The function myFunction in the example above is a privileged function, but for the sake of visibility it can be classified as public because anyone can invoke it.
From the example above, you see that myFunction can refer to private members and functions.

However, referring to publicly accessible functions from private functions is not possible:

// A constructor function without namespace; does not work
function Service2()
var _open;

function _clean()
if (_open) close(); // Does not work: ReferenceError

this.close = function()

It is not possible to call privileged functions from private functions. In my experience this is not a big problem, as it is possible to refactor function close() into a private function _close() and call the private version from both _clean() and close().

With a constructor function it is possible to create several objects that behave the same. In the example above you can create several service objects using the following syntax:

var s1 = new MyNS.Service(1);
var result1 = s1.myFunction(5); // returns 6

var s2 = new MyNS.Service(2);
var result2 = s2.myFunction(0); // returns 2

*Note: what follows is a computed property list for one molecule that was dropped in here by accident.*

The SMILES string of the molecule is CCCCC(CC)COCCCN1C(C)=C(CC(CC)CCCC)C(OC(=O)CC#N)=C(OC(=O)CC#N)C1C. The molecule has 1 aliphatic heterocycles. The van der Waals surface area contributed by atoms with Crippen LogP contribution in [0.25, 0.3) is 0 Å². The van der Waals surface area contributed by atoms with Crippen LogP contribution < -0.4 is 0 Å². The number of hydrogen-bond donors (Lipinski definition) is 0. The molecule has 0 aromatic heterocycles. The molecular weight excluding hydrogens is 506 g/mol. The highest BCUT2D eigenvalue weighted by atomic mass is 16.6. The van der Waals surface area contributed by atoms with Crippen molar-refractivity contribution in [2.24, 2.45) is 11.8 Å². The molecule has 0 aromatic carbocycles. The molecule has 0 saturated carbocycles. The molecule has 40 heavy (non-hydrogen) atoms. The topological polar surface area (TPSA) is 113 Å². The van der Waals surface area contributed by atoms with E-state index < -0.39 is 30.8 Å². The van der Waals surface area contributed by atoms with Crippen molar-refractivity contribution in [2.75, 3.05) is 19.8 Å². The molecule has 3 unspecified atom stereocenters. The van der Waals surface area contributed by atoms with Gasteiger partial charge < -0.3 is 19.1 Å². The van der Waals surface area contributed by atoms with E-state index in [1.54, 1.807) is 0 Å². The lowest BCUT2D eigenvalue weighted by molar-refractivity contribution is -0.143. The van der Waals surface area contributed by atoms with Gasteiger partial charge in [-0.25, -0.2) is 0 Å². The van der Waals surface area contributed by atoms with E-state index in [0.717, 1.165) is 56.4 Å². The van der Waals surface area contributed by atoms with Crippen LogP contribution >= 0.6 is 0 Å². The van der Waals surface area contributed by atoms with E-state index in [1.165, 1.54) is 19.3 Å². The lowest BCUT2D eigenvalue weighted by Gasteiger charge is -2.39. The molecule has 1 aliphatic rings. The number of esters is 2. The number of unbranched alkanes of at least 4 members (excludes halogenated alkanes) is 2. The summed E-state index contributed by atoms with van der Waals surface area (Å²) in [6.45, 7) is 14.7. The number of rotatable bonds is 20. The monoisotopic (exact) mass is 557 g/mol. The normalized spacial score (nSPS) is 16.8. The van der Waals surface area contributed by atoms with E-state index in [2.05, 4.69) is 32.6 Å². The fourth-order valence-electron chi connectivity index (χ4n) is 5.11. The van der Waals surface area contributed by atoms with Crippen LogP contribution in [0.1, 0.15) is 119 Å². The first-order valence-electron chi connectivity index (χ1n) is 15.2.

As you would expect, object s1 and s2 have different internal state and can be used independently.

The object initializer

I use the object initializer technique when I want to create a singleton object.
My preferred way of using the object initializer technique is via a function with immediate invocation, which allows to have private members and functions:

MyNS.EventHandler = function()
var _queue = [];

function _privateFunction(event)

return {
handle: function(event)
get size()
return _queue.length;

Note the parenthesis at the end of the function definition, which perform the immediate invocation of the function.

Similarly to the constructor function technique, it is possible to define private members and functions, but the object initializer technique also allows (for non-crappy JavaScript interpreters) to use the getter and setter notation.